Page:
Jeff Seigel, founder of ActiveCaptain, writes…
Every internet access solution onboard has to consider cellular connectivity. So when you're planning a full WiFi solution, the way that you'll connect to a cellular provider has to be a major part of your decision and planning process.
There was a time when we'd anchor and find many open WiFi routers enabling us to access the internet. Our personal log from spring 2004 shows that we found over 200 open WiFi sites near Melbourne, FL. By spring 2005, there were 4 at that same spot. In 2007, there were none.
Internet WiFi is now available at most marinas. That's a trend that will continue and we're working today with a dozen marinas to help guide them to provide very high bandwidth WiFi for streaming video, app updates, and high data usage. But there are times when you'll need other connectivity options – marinas with poor WiFi, at anchor, and while underway. And don't discount the idea of being connected while underway and moving because so many upcoming capabilities will work better when you're connected while moving.
Ignoring exotic and expensive connectivity technologies like satellite internet, cellular is your only option because cellular can hand off the connection from tower to tower as you move along a waterway. That currently limits the connectivity to coastal and nearshore use.
As we've written before, no cellular solution is complete onboard without the ability to power amplify the signal along with an external antenna. Using that, it will only be in very remote areas where you will lose connectivity. We were surprised that even 6-10 nm off the coast of Georgia this spring we had full internet access overnight.
That only happened because we have a 4g amplifier. Today this amplification requirement causes issues when configuring a complete internet solution. You'll see why.
There are three ways you can currently obtain cellular connectivity:
MiFi – this has been very popular with boaters over the last 5+ years.
A MiFi device connects to a cellular network and creates its own WiFi network allowing other devices to connect. Some MiFi's are limited to connecting 10 or fewer devices to the cellular network. MiFi's are easy to amplify and are wonderful solutions. But they don't create a router for your other WiFi devices and because they are semi-routers themselves, they are more difficult to connect to a system-wide router.
Phone hotspots – many phones today will allow you to connect to the internet and then share that connection over their built-in WiFi with other devices. This makes them similar to MiFi's. They can be amplified easily but they have the same router issue as MiFi's.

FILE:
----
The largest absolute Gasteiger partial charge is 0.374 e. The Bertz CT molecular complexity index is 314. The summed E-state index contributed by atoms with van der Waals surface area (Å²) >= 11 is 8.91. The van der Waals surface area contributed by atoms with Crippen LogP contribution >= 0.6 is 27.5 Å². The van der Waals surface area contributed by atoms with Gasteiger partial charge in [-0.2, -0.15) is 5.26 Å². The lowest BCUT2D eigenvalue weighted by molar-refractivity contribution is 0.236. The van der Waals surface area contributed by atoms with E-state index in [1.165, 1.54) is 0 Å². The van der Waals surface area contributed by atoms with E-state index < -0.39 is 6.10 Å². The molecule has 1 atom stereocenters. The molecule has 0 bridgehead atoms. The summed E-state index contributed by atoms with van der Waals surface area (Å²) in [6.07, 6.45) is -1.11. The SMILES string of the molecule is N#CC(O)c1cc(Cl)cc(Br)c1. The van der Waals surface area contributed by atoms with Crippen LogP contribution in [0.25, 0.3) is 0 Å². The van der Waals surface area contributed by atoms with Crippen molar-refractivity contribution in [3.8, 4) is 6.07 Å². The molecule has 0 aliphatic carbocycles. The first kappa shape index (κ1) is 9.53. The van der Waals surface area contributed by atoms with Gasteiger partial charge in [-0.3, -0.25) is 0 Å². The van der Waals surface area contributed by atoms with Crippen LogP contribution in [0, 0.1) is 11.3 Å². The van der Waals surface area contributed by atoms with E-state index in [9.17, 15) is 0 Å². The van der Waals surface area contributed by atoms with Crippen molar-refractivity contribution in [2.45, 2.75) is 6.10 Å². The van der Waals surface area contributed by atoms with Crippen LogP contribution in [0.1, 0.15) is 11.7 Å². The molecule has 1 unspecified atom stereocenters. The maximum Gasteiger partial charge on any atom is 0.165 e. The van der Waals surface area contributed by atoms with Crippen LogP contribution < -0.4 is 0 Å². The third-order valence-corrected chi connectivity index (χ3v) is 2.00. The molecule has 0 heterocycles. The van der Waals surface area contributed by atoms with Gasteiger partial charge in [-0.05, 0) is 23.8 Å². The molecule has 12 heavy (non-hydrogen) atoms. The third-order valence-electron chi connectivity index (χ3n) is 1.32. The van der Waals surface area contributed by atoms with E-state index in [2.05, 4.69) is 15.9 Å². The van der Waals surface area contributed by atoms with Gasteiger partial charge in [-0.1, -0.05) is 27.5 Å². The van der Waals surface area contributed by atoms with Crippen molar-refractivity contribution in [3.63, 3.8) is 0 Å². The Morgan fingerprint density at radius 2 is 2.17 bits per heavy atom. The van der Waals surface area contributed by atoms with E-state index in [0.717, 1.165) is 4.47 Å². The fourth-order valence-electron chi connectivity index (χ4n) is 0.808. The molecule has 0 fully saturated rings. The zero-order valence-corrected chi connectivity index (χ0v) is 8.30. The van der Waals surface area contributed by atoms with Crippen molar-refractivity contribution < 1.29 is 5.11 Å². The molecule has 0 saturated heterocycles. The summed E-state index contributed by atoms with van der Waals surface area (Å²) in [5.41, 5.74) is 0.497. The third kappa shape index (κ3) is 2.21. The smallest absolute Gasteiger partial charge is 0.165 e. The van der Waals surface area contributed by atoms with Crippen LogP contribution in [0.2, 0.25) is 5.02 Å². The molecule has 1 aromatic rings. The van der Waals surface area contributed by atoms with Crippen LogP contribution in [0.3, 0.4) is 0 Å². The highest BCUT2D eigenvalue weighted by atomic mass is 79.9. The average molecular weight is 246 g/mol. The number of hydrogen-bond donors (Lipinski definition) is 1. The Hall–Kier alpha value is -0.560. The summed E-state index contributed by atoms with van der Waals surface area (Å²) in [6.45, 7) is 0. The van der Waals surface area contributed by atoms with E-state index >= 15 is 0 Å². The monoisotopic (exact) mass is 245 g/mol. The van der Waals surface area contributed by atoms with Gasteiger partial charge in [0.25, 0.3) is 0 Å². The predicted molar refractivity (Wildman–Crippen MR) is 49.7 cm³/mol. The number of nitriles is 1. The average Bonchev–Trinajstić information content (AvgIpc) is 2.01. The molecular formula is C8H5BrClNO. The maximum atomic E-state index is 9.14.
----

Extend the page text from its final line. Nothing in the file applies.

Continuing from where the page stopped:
Aircards – these are USB dongles that connect via cellular and provide internet access to the single computer they are plugged into. These dongles are difficult to amplify unless they have an external antenna connector (few do). The aircard can also be plugged into some routers that support these USB devices. The market leader for that type of capability is CradlePoint but there are other routers starting to add USB/aircard support.
Our suggestion is that you should have a router for your boat that creates a LAN for all the WiFi devices onboard. You'll need cellular integration with that router causing a conflict – easy amplification or easy cellular/router connectivity. It's why we're not naming devices to purchase – there's no perfect solution for everyone today. Instead, we're hoping to provide you with some background about the issues so you can evaluate new products as they appear.
For our boat, we use a central router (a MikroTik today) with a long range WiFi modem outside. We have a MiFi for cellular connectivity but we're not adverse to changing the modem configuration to allow the outside modem to connect wirelessly to the MiFi. It's quite complicated and requires changing the modem into bridge mode – the issue is having multiple DHCP servers which is way beyond what you should have to understand. It's likely that the USB cable on a MiFi will be able to attach to a central router although USB distance limitations will effect our installation.
This summer, we're evaluating the Verizon UML295. That's a USB 4G cellular aircard with external antenna connectors. The problem is that using this would require a new 4g amp for our boat as well – it's never easy.
The next few segments of this WiFi series are going to discuss some of the capabilities possible with onboard WiFi that you might not know about. After that, we'll provide some sample configurations to show some specific options. That'll give some time for some newer devices to come out and solve all of our onboard WiFi issues.
By Jeff Seigel
Guest Author & Founder of ActiveCaptain